26 Use of Inadmissible Confessions for Impeachment Inadmissible confession may be used for impeachment if the following conditions are met: 1.Defendant takes stand to testify on own behalf 2.He tells jurors different story than what he told police. 3.Confession offered for impeachment was given voluntarily.

27 Restrictions on Use of Derivative Evidence Fruit of the poisonous tree doctrine requires suppression of evidence derived from confessions obtained in violation of due process free and voluntary requirement, Fourth Amendment search and seizure clause, and Fifth Amendment privilege against self-incrimination, and Sixth Amendment right to counsel will result in suppression of derivative evidence.

28 Evidence derived from confessions obtained without Miranda warnings, in contrast, is admissible if the confession was voluntary and the violation of the Miranda rule was not deliberate. See Missouri v Seibert. Prosecution can’t introduce the unwarned statement in its case-in-chief, but can admit derivative evidence discovered as a result of the statement.

29 Restrictions on Use of Confessions Given by Accomplices Defendant lacks standing to object to use of accomplice’s confession as evidence against him on grounds that police violated accomplice’s constitutional rights to obtain the confession. Only person whose constitutional rights have been invaded has standing to object to admission to confession on grounds that it was obtained in violation of Constitution.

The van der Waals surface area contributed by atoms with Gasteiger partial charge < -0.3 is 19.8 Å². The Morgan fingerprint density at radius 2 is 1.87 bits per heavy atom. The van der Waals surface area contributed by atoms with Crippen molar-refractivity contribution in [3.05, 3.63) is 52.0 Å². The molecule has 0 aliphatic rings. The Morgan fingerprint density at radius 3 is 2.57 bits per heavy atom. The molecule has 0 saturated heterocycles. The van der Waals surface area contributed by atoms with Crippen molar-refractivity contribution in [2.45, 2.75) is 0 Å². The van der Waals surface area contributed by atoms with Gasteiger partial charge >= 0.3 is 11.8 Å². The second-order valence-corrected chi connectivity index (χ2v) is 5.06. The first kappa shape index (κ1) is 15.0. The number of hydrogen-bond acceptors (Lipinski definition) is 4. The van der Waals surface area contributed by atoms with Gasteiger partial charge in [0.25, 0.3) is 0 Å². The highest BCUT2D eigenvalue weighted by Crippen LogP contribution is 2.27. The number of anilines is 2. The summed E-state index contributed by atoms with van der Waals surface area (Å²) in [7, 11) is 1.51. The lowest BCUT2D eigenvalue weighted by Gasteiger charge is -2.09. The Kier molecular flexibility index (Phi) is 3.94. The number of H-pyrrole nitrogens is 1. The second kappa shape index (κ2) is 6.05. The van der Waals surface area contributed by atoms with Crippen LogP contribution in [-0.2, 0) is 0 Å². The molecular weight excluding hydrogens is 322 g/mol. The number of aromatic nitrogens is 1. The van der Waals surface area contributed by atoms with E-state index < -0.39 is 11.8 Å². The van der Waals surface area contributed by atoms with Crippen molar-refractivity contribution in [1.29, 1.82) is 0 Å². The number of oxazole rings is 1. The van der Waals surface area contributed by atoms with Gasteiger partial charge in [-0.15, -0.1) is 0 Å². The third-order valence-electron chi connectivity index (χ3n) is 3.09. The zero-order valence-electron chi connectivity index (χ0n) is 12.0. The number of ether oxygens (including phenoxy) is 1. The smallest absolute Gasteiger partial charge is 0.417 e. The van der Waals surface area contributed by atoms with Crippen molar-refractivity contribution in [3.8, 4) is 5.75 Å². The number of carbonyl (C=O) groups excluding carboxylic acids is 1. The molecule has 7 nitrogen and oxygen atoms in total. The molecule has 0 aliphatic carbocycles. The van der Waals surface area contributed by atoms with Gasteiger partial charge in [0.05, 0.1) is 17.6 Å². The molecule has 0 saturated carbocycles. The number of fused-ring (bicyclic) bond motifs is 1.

30 Sixth Amendment guarantees that accused shall have right to confront witnesses against him. This guarantee precludes the government from introducing a confession given by one accomplice implicating another as evidence against the latter unless the government can prevail on the accomplice who made the statement to appear at trial and testify.

31 Requirement of Corroboration of Valid Confession Many states impose statutory restriction on admission of confessions called corpus deliciti or independent proof requirement. Prosecution must put on at least some evidence, independent of the confession, that the crime confessed was in fact committed before a confession will be received into evidence.